A Game of Dominos
I’ve never been a believer in the Domino Theory, which is why I wasn’t initially bothered by the recent USPS announcement that Saturday delivery will cease later this year. If I were, I’d fear that delivery-less Saturdays would further diminish the USPS’s viability and relevance, and start a chain of events that would lead inexorably to the service’s demise.
Clearly, the USPS must take steps to relieve uncertainty and ensure long-term financial viability of printing’s primary distribution channel, and $2 billion per year in savings seems like a good step in the right direction.
After further consideration, however, I’m not so sure, not to mention a little puzzled.
The USPS will not be shutting down post offices on Saturday. Few savings there. Sure, perhaps the staffing levels will decrease, but the savings and the impact will be marginal. Nor will your local mail man be logging fewer weekend miles. After all, those packages from online retail purchases, along with vital medications, must be delivered.
Neither snow nor rain nor heat nor gloom of night stays these couriers from the swift fulfillment of the clearance section of Overstock. So few savings there, either.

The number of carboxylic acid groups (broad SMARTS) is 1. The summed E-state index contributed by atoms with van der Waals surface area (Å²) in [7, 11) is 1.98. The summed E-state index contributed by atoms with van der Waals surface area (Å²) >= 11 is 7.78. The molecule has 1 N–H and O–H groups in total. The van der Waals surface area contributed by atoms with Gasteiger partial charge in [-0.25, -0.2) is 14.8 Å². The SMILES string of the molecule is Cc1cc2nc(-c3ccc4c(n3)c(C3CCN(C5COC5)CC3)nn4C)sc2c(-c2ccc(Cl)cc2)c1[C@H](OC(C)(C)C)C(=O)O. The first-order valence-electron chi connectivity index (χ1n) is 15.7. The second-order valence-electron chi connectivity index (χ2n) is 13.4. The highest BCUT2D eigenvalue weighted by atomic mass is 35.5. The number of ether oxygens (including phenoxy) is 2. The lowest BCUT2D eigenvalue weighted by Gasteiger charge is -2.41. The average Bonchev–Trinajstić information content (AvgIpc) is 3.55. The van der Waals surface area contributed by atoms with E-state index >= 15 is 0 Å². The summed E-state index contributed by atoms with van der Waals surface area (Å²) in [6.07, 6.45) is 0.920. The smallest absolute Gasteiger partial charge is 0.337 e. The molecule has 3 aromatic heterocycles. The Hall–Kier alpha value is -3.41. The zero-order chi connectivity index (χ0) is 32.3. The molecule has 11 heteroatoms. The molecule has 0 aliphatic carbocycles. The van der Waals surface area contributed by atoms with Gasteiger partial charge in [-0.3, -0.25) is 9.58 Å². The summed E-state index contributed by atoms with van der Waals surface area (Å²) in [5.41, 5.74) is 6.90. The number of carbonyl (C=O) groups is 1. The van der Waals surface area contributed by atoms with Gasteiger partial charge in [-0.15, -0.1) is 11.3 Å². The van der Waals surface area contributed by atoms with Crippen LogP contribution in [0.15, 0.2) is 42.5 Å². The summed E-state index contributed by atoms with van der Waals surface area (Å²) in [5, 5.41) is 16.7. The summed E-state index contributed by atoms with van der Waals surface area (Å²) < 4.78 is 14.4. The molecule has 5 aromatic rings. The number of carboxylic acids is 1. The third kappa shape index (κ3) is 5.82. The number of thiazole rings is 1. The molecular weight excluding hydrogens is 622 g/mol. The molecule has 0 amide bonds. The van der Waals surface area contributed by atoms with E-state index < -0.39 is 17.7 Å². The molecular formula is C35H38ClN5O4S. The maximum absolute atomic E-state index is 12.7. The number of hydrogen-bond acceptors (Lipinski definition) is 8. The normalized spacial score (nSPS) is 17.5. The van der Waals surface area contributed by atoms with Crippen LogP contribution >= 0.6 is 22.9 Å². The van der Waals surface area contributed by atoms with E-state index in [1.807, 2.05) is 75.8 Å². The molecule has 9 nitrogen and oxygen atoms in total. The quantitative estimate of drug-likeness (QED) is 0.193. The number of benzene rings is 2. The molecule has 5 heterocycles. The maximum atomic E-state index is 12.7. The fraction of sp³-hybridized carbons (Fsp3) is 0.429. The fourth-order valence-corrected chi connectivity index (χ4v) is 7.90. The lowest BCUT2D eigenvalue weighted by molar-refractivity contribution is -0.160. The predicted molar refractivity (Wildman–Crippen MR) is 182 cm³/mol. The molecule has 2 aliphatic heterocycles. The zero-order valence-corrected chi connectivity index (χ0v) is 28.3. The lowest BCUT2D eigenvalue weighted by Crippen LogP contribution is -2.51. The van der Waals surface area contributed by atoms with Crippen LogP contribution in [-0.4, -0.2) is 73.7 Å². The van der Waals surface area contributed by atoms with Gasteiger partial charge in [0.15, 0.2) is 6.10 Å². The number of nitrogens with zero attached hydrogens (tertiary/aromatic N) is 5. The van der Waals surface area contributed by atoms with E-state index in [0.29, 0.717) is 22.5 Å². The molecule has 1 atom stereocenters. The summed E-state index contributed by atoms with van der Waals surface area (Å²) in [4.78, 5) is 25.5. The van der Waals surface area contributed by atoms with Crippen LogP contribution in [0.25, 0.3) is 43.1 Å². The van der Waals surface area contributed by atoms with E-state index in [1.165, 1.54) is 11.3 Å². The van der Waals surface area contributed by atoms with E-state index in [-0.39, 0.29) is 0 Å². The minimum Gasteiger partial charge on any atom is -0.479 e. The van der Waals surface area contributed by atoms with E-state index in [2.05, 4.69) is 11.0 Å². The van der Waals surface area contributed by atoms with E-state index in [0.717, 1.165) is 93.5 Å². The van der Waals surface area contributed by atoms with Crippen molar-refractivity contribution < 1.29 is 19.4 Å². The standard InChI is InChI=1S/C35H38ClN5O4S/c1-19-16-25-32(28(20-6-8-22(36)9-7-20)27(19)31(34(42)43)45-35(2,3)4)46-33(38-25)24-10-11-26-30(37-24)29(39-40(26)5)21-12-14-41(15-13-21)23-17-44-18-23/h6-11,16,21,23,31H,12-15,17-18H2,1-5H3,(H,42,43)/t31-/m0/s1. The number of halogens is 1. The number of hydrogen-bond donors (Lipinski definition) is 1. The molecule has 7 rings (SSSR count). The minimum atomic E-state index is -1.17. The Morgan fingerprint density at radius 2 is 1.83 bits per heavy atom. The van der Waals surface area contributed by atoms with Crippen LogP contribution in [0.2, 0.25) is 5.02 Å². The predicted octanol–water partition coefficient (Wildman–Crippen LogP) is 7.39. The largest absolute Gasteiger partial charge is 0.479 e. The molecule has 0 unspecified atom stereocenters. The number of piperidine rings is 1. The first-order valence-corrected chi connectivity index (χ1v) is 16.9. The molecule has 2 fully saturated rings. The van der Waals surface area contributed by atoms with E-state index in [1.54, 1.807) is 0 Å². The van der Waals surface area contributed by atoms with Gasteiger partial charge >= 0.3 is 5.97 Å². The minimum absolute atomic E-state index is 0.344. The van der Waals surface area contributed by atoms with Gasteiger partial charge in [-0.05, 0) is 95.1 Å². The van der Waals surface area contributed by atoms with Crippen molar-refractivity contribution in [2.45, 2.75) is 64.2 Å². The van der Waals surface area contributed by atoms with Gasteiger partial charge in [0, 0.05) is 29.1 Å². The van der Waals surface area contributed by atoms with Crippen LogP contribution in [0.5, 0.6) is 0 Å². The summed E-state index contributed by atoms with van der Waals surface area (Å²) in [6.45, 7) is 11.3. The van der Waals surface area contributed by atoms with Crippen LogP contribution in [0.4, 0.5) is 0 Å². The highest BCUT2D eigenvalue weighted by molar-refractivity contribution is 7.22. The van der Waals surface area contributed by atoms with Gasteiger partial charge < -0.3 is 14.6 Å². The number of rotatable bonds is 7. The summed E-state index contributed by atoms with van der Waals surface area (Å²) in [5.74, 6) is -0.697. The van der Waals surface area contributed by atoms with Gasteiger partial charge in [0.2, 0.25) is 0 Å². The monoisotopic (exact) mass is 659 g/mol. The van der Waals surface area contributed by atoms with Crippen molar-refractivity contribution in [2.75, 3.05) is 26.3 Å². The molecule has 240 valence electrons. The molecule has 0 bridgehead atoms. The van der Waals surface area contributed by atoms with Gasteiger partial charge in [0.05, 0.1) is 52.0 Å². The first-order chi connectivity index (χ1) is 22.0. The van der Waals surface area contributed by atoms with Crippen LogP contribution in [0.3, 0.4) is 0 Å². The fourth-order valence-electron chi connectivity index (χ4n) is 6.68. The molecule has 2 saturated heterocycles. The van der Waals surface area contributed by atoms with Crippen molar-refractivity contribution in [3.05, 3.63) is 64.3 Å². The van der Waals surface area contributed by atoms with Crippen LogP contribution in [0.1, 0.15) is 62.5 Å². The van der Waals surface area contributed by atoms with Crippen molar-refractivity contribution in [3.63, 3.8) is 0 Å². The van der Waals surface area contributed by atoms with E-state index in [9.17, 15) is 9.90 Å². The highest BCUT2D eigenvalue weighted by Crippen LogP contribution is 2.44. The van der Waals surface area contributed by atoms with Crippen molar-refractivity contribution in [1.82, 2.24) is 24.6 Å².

Come August, when the first Domino falls, your mail man will be by; he just won’t be delivering mail. It seems like a feeble incremental cost savings, not much of a dent in the $20 billion annual shortfall. Whether there will be a second Domino, and a third, is a good question. I wish I knew the answer.
And why is this happening? Is this a desperate plea for Congress’ attention to ACTUALLY address the problem?
One thing I DO know is that these kinds of mincing, little marginal changes (like cutting-Saturday-services-but-not-really) are an absurd—and insufficient—response to the disaster that could bring down printing’s mission-critical delivery mechanism.
What we need now is bold, fundamental, radical and revolutionary change. What we’ve got so far has been a child’s game of Dominos.